This is just like you assume that CRNAs and AAs make the same salaries, which maybe true at practices that have AAs but is not representative of the average CRNA salaries.  AAs, per the AAAA, have a starting salary of $110,000. The median base salary for a CRNA with less than 1 year experience is 157,000. That doesn’t include call pay, overtime etc. The average base salary for all CRNAs was $185,000 in 2018. The ASA doesn’t want anyone, but MDAs to practice independently. That isn’t about patient safety it is about market control, if all practices were ACTs then MDAs would control the salaries of every other type of anesthesia provider just as they do with AAs now. AAs are just a way for the ASA to try and control the anesthesia market, if AAs are so comparable to CRNAs let AAs try to become independent anesthesia providers like CRNAs have done and see what happens.

Your lack of knowledge of CRNAs is again not surprising since you have myopic view of what anesthesia practices are like.

 

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Y'all can't have it both ways.  Either your "extra training" makes you better than AAs, but you have to concede therefore, that MDs extra training makes them more capable than you.  And thus, you must concede your right to practice independently is merely a political power grab by the AANA, not due to equivalency.  OR, your nursing degree don't mean that much and AAs and CRNAs learn what they need to know about anesthesia IN ANESTHESIA (not nursing) school, and then you can talk about equivalency with MDs.  But you can't have it both ways.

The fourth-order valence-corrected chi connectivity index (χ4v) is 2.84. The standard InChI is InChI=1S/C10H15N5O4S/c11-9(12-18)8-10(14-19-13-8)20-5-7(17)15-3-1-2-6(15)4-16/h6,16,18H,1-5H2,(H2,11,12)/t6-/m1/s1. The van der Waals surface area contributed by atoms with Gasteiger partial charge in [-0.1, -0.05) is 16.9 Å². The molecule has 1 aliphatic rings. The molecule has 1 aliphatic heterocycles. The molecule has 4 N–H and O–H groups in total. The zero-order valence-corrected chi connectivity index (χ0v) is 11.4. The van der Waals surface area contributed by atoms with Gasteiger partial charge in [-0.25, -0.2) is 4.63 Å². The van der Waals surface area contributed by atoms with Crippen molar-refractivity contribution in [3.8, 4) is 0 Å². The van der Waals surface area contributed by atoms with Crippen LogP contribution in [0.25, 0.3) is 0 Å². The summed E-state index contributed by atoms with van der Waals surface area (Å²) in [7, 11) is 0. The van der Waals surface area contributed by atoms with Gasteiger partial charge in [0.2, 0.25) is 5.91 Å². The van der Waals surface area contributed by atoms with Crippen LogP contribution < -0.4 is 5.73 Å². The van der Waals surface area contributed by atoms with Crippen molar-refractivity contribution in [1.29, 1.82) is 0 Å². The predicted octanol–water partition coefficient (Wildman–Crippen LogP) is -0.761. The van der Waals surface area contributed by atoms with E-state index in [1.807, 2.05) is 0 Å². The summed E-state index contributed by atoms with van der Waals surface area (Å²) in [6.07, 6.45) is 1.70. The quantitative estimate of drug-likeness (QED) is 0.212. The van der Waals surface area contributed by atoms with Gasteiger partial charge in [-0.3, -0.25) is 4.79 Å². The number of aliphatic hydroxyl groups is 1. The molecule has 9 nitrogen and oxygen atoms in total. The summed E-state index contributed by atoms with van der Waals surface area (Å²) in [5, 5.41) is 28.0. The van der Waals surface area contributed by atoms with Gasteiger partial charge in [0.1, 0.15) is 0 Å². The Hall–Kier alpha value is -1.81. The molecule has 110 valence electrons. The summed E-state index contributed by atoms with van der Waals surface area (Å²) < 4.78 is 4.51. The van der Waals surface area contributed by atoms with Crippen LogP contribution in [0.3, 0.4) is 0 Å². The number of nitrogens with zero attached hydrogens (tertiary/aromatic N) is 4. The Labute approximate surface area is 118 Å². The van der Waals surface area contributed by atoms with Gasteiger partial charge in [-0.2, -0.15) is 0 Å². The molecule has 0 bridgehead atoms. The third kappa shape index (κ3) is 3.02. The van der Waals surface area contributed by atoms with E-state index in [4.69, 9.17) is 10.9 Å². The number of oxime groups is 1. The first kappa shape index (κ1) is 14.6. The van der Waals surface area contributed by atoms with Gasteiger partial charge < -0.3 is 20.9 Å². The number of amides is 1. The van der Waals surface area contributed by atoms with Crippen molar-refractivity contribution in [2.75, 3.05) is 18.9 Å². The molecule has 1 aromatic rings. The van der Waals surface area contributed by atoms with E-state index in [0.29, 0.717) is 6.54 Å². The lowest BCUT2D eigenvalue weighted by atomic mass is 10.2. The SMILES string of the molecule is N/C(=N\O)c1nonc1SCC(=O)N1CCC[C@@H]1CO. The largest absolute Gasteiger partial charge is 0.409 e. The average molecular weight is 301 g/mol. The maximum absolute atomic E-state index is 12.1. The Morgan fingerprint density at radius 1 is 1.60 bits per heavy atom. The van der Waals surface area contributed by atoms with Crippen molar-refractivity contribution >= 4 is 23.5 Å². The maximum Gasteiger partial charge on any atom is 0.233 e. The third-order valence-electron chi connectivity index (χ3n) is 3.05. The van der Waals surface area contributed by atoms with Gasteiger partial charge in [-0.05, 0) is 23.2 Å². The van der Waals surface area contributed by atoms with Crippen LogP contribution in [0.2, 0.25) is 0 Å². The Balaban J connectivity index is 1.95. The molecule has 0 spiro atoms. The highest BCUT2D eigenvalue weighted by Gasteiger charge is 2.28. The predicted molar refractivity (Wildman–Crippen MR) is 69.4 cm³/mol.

.....and you'd still be wrong about equivalence with MDs, cause their training FAR exceeds yours.  (here's where you count years in nursing school as equivalent with medical school...LOL),

We've all met crappy anesthesiologists that you can talk about anecdotally, but the mean MD is miles ahead of most CRNAs.  And I've met some CRNAs who couldn't find their way out of a paper bag, but anecdotes are just that, anecdotal.  Yeah, if someone is at the pinnacle of nursing, doing ICU work for 20 years before anesthesia school, yeah, that's worth something.  But be honest with yourself, that ain't the majority of CRNAs, not by a long shot.  

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wtbcrna is a MSN, DNP, CRNA and specializes in Anesthesia.

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On 8/27/2019 at 11:04 AM, Ummmmmm said:

Y'all can't have it both ways.  Either your "extra training" makes you better than AAs, but you have to concede therefore, that MDs extra training makes them more capable than you.  And thus, you must concede your right to practice independently is merely a political power grab by the AANA, not due to equivalency.  OR, your nursing degree don't mean that much and AAs and CRNAs learn what they need to know about anesthesia IN ANESTHESIA (not nursing) school, and then you can talk about equivalency with MDs.  But you can't have it both ways.